Bentley (Ben) Tucker, District 6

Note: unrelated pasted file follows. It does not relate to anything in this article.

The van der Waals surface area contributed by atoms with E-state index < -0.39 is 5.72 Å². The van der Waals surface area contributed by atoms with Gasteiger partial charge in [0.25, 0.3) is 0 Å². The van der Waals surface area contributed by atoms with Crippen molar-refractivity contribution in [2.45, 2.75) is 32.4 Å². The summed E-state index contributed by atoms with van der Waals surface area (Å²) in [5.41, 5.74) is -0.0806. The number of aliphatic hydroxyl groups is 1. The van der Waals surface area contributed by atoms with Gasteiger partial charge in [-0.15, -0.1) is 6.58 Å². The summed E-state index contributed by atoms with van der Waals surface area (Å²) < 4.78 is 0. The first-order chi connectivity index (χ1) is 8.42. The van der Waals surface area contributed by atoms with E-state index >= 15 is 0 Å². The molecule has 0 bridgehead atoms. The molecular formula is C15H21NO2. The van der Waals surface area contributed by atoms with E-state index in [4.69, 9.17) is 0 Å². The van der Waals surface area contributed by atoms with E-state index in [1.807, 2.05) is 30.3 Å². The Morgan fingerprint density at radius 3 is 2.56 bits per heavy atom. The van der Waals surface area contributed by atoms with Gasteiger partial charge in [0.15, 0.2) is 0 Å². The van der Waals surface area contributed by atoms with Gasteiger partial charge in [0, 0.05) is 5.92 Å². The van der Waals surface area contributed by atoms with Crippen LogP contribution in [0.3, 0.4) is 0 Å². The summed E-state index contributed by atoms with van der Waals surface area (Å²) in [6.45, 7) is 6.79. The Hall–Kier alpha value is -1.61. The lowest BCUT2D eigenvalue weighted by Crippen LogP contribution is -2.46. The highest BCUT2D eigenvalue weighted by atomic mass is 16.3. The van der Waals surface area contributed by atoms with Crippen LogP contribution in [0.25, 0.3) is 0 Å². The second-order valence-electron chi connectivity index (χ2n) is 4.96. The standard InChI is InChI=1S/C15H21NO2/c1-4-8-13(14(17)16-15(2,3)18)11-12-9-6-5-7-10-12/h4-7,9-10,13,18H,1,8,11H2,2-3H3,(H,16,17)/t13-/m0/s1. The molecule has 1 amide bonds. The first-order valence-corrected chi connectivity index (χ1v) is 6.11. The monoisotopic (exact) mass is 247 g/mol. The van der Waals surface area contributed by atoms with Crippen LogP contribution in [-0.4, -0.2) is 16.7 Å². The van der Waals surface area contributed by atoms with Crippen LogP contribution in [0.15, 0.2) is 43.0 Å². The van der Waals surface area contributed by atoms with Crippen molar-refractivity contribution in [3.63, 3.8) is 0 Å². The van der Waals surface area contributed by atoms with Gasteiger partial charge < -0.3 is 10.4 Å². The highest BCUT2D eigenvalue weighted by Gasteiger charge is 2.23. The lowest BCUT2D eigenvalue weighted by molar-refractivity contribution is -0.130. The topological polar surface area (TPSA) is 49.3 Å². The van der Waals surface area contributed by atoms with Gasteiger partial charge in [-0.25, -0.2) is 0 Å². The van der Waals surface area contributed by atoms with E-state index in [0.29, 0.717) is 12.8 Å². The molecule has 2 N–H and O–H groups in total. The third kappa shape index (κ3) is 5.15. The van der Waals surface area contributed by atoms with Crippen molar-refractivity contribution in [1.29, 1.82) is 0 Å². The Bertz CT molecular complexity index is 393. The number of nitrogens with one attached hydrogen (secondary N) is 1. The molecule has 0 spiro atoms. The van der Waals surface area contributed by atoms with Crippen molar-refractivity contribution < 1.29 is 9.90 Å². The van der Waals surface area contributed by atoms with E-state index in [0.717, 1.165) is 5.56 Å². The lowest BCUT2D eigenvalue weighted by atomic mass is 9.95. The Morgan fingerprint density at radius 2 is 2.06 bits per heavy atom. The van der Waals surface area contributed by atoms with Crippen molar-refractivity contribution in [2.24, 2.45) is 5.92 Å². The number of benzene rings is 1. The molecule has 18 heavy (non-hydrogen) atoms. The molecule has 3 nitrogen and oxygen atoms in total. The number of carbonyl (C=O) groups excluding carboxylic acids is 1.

I try to muffle the faint sounds of sobbing seeping through my door. While I press the pillow against my ears, I have a small conflict going on inside me. Should I try to sleep in while I can? Or should I go onto the next room and comfort Anglia? She's definitely a sensitive kid who cries just about all the time, but this is her first Reaping. Everybody cries. So I grunt and get out of bed. As I shuffle down the hallway, I see my parents still asleep. Why don't they just comfort Anglia? She's their kid, not mine. Then again, she might as well be. Our parents spend so much time at the factory making hovercraft engines that they are hardly ever home. It's only natural they're sleeping in today because it's the one day they're off work. I open Anglia's door. She's a mess. Her already tiny figure is curled into a little ball at the foot of the bed. Her breath is coming out in short gasps. I help her uncurl and she puts her head on my shoulder. We stay like that for a little. "Don't be scared, rabbit." That's my nickname for her, since she twitches her nose whenever she's nervous. It's actually kind of cute. She stares at me with alarmingly flat eyes. "This little rabbit's headed for the slaughter." She says equally flatly. Just then, it hits me. She's not a little kid anymore. She knows what she's saying. Where is my sweet, sensitive innocent little rabbit? She's been replaced by a young woman who's seen far too much. Well, I know whose fault that is.